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Howard shows you how to work as a team with your dog
Last month we discussed the subject of motivating our dogs to retrieve. We looked at some of the techniques we might employ to ensure that the dog’s prey drive is high and that he is a keen retriever. It might just be worth reiterating the important elements of working with your dog!
Try to see things from the dog’s perspective – what does he get out of this partnership with you? Do you help him to get ‘the prey,’ (dummies, birds, etc.) in his mouth? If this is the case, then he will want to look to you for help and instruction.
Is his time spent with you enjoyable or does he come away bored, confused and frightened? Stating the obvious, if he does feel like this, it will make the partnership between you at best, tricky and at its worst, impossible.
Perhaps it sounds a bit basic, but you and your gundog need to learn to think, communicate and work as a finely tuned, well-prepared and communicative hunting team. Fundamentally, you need to convince your dog that you are someone that he needs to be with. Every gundog trainer in the land is regularly asked: “Why can’t I get my dogs to look at me like yours do?” Dogs and people look to individuals for leadership often initially because the ‘wannabe leader’ makes enough noise, thus drawing attention to themselves. However, those same dogs and people quickly work out for themselves that the leader has nothing to offer them. So what are they looking for in a leader?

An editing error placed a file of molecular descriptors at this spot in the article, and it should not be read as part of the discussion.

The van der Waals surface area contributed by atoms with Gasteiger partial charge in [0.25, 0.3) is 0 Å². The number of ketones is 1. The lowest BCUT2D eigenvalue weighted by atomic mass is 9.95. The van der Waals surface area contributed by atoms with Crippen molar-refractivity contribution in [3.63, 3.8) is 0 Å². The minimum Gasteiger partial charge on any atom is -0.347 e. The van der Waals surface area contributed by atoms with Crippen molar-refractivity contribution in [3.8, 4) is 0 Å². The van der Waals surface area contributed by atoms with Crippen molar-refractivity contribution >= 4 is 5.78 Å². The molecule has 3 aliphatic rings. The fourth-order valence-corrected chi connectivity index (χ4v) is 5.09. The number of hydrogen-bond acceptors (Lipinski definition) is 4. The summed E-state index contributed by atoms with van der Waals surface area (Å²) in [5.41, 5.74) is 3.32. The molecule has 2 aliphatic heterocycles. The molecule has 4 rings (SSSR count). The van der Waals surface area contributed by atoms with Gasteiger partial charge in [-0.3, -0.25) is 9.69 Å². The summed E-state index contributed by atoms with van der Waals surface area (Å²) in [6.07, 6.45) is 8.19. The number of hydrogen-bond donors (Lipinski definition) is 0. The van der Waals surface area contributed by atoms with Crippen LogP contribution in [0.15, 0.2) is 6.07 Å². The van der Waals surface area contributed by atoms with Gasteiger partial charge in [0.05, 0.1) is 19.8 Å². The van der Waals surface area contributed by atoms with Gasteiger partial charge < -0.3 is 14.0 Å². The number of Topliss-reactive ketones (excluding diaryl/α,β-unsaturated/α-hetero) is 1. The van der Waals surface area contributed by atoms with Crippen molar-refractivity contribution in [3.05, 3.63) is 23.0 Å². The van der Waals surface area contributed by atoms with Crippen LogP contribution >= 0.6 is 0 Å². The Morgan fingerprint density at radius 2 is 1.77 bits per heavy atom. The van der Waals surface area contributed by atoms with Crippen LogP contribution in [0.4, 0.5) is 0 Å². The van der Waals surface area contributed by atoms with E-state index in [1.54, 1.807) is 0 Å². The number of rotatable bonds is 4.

Companionship, safety, fun, direction, instruction, structure (which includes rules and boundaries) and affection would be my take on some of the qualities that leaders have. Dogs are, quite simply, brutal in the choices they make; if you don’t cut the mustard their lack of interest in you will be clear. Now that might sound a bit harsh but it’s the way it is, so if you’re not a natural leader/dog trainer you’ll need to study just how to become one.
All of the comments I make in the initial part of this article are directly related to what I’m going to discuss next, which is teaching your dog to stop on the whistle and take direction. In my opinion, there isn’t just one technique or exercise that creates this, because while it is perfectly possible to teach a dog to stop on the whistle, the most important element of this is why he stops on the whistle. If, over a period of months, you nurture, train and gain the trust of your dog, he will stop, turn and look at you for instruction when you blow the stop whistle (and sometimes without you blowing the whistle), because he knows that you are going to help him get the dummy or bird in his mouth. If he thinks that he can do it entirely without you, then it’s going to be a battle.
Techniques and tips:
Right from the off (eight weeks if you get organised), each time the puppy volunteers to sit and look at you, give a ‘peep’ on the whistle and reward him; this will mean that the puppy will start to learn by association to sit if he hears the whistle. This early conditioning will stick in his mind forever if you are accurate with your timings and rewards.